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Rewriting the Fairytale for Efficiency

By October 26, 2017October 31st, 2017Dating, Millennials, Relationships
Rewriting the Fairytale for Efficiency


A new survey found an increasing trend: that millennials are having sex with someone before dating them more and more often. Another increasing trend among millennials is to use dating apps to meet people. Correlation is not causation, but the evidence is pretty damning. conducts the largest comprehensive dating survey in the country every year. It makes sense that one of the biggest online dating companies would spend the most time and money getting the most reliable information about their industry. The most recent Singles in America survey has gathered revealing data on how millennials date.

A professor of mine recently described millennials as “people 18 to 24.” A generation encompasses a wider time frame than a mere 6 years. There is more than 6 years between the baby boomer generation and Generation X. It’s closer to 20.

Generation Y, deemed millennials by pop historians Neil Howe and William Strauss, includes anyone born between the years 1982 and 2004. Some secondary authorities start Gen-Y as early as 1977, but Howe and Strauss literally wrote the book on generations – entitled Generations. Millennials have been trash-talked for so long that the first and oldest millennials are now 35 years old, with the youngest at barely 13. Let that sink in.

According to the Singles in America survey, millennials are 48 percent more likely than previous generations to have had sex with someone before even going on a date. How’s that for instant gratification?

In the New York Post article “Young Adults: Gen Sex Date-Waits Millennials,” biological anthropologist Dr. Helen Fisher gave her professional insight into these statistics.

“They’re not getting into bed just to have sex. They’re doing it to see who the person is, if they want to put their time and energy into them,” Fisher said. “You learn a lot between the sheets.”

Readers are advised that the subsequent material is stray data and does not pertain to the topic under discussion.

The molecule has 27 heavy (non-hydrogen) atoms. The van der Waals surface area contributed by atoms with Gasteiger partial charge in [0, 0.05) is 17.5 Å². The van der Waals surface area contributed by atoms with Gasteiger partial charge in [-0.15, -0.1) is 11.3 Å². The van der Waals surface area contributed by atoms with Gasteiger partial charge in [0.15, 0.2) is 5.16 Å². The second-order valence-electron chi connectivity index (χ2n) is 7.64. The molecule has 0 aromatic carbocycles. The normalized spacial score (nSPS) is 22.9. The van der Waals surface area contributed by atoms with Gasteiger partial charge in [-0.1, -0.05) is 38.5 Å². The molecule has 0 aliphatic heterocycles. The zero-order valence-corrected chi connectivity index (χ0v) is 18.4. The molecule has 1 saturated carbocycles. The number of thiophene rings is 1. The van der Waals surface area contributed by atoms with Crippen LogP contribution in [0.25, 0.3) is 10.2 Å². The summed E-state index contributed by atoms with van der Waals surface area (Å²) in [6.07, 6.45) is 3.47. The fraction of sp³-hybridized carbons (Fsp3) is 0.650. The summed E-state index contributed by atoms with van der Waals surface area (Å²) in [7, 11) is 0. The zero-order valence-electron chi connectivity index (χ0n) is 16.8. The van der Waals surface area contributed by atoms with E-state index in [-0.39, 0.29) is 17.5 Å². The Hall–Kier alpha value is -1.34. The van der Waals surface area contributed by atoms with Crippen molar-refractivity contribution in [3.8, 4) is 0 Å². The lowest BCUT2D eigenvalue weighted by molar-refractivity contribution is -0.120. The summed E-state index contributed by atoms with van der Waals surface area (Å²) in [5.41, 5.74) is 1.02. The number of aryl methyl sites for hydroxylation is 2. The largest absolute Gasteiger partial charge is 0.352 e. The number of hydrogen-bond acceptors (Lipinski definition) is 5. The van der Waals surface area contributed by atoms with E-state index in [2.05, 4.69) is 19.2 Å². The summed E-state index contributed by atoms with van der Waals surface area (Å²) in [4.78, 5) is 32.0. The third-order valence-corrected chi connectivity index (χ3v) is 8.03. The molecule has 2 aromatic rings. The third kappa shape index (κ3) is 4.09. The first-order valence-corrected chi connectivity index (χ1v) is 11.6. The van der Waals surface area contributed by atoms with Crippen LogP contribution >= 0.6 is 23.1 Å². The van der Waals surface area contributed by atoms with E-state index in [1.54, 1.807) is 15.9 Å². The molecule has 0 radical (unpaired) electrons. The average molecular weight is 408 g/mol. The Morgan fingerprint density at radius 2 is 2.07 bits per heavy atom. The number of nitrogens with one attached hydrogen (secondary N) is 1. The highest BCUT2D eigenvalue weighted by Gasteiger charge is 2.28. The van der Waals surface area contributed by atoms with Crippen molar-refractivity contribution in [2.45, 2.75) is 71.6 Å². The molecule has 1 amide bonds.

Kathleen Hull is an associate professor of sociology at the University of Minnesota. In the Star Tribune article “Modern Dating Dilemma” by Libby Ryan, Dr. Hull explained that this “hook-up” culture is nothing new. According to Hull, hooking up “really started with the baby boom generation.”

The Singles in America survey data backs that up, concluding that millennials do not have casual sex at higher rates of previous generations. The catalyst, then, is the development and popularization of dating apps like OkCupid and Coffee Meets Bagel.

Trinity Strifas, 25, is a licensed practical nurse in Long Island, New York. Living in one of the biggest night-life cities in the country, she knows what’s what when it comes to dating.

Strifas agreed “dating is casual these days.” She explained that dating, in her experience, is pre-relationship. People dating might go to lunch, dinner, coffee, or a movie. Bars and clubs are typically for one-night-stands.

The 2017 Singles in America survey found 64 percent of singles meet at bars. If these venues are typically for one-night-stands as Strifas says, that certainly supports the survey findings that millennials are 48 percent more likely to have sex before dating.

The data certainly demonstrates that the best odds of meeting someone is at a bar, for whatever motive. But what if you don’t enjoy the alcohol-driven culture of bar hopping and clubbing? Other than a serendipitous, rom-com “meet-cute,” the next best option is online dating.

Online dating is losing its stigma and becoming more socially acceptable. The Pew Research Center conducts empirical social science research as a self-proclaimed “nonpartisan fact tank.” Their research demonstrates public opinions on online dating have taken a favorable turn.

According to the Pew Research Center, 44 percent of adults in the U.S. reported that online dating is a good way to meet people in 2005. As of 2015, that number has grown to 59 percent. This opinion now represents the majority of the country.

Katy Locke, 26, is a kids’ soccer site coordinator and director in Cupertino, California. Her bachelor’s degree in sociology gives her a unique perspective on all things people-related.